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Vedder Thinking | Articles FTC Opens Review of Green Guides


Reader View

In an open meeting held on December 14, 2022, the Federal Trade Commission (“FTC”) unanimously authorized a comprehensive review of the Guides for the Use of Environmental Marketing Claims, popularly known as the Green Guides.   This year marks the 10th year since the last Green Guides revision, and this year’s review comes pursuant to the FTC’s formal policy of reviewing all guides and rules on a 10-year cycle.


The Green Guides are neither statutes nor legislative rules, so they do not carry the force of law.  They are guides to how the FTC will apply its enforcement discretion to police “deceptive acts or practices in or affecting commerce,” prohibited by Section 5 of the FTC Act.   Nevertheless, although the Guides do not formally bind the FTC, they serve as a fairly definitive roadmap of what the FTC considers “deceptive” environmental marketing claims, and the FTC “can take action under the FTC Act if a marketer makes an environmental claim inconsistent with the guides.”   They serve as an important resource to industry and Staff alike.

Timing and Public Interest

The review comes at a critical time for companies intent on marketing their contributions to environmental sustainability.  Concerns about climate change, much like concerns over social inequities and corporate governance, have built to a fever pitch in the last several years and have captured scientific, public, and consumer attention.  Companies and investment managers of all sizes are devoting substantial resources to address these concerns through formal Environmental, Social, and Governance (“ESG”) policies and are competing fiercely with each other on factors rooted in social responsibility.

The public’s focus on ESG issues has also been reflected in the initiatives of regulatory agencies, particularly those tasked with monitoring companies’ advertising and marketing, and policing “greenwashing,” the broad term for “the act or practice of making a product, policy, activity, etc. appear to be more environmentally friendly or less environmentally damaging than it really is.”  For example, in the last two years, the Securities and Exchange Commission has taken a number of actions to ensure accurate disclosures of ESG-related activities and products, including the creation of a Climate and ESG Task Force in the Division of Enforcement charged with identifying material gaps or misstatements in issuers’ ESG disclosures, proposing a rule to require enhanced ESG disclosures by certain entities, and pursuing enforcement actions in 2022 against companies that allegedly misled investors and others on ESG marketing and safety.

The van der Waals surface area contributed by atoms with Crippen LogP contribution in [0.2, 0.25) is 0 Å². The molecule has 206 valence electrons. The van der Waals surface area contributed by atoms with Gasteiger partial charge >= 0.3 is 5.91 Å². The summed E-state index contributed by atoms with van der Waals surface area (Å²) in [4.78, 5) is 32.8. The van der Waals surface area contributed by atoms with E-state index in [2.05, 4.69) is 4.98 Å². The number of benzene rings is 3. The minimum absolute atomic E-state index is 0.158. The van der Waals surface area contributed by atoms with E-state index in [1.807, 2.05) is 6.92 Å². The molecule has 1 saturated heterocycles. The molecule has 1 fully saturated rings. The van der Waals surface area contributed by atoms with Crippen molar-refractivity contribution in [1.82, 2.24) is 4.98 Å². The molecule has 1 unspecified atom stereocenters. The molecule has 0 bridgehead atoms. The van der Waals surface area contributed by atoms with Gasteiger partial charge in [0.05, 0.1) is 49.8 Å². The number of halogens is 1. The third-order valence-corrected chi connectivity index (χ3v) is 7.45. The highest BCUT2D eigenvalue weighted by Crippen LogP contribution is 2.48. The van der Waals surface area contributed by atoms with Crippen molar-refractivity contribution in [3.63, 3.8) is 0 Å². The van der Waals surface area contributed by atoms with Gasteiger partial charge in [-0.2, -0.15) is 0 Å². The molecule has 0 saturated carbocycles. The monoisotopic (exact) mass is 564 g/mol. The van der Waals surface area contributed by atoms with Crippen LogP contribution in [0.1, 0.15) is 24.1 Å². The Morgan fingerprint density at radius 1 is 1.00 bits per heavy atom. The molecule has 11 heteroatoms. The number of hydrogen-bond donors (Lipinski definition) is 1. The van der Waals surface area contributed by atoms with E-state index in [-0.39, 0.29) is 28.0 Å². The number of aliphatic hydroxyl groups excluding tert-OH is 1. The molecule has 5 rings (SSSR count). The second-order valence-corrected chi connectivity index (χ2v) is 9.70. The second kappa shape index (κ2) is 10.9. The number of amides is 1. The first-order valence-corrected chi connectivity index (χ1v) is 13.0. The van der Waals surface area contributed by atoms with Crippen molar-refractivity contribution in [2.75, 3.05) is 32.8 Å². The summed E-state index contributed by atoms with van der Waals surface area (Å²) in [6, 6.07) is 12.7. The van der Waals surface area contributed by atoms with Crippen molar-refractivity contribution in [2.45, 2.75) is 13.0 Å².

In addition, as public interest in sustainability has increased and as climate change science has advanced both in substance and in the pocketbooks of consumers, efforts to improve recycling technology (and to profit from it) have kept pace.  New methods of dealing with discarded consumer products have entered the mix since 2012.  These range from efforts to fully automate the separation of single-sourced waste from recyclables at transfer stations, to the treatment of discarded plastics.   As these and other options become more creative and seek broader public acceptance, questions have arisen around what it means to be “recycled” and “recyclable.”  Similarly, in the past ten years, the sources and use of renewal energy have expanded, along with marketers’ attempts to capitalize on their use of renewable energy through carbon offsets or the arbitrage and marketing of renewable energy credits.  These and other developing issues will occupy the FTC Staff for many months in their effort to update the Guides to a changing world.

Once the notice is published in the Federal Register, the public and other stakeholders will have 60 days to submit comments for consideration by the FTC.  Because the Green Guides are essentially truth-in-advertising guides, claims are judged from the perspective of the “reasonable member” of the audience to which the statement is directed.   Accordingly, consumer perception studies are encouraged, and FTC Staff has cited liberally from studies submitted in prior reviews establishing or changing rules and guides.  

The Green Guides review will generate a large number of comments and it is likely that the comment period may be extended.  Companies with an interest in sustainability marketing should consider submitting comments expressing their views, or encouraging their relevant trade associations to do so.
We will keep you apprised of future significant developments in the evolution of the Guides.


(1) 16 C.F.R. Part 260.
(2) 15 U.S.C. §15.
(3) 16 C.F.R. §260.1(a).
(4) Merriam-Webster Dictionary (2022).  For an additional resource on greenwashing, see the Vedder Thinking article available here.    
(5) See SEC Press Release, SEC Announces Enforcement Results for FY22 (Nov. 15, 2022), discussed in our recent bulletin and available on the SEC’s website.
(6) 16 C.F.R. §260.1(d).



Brian K. McCalmon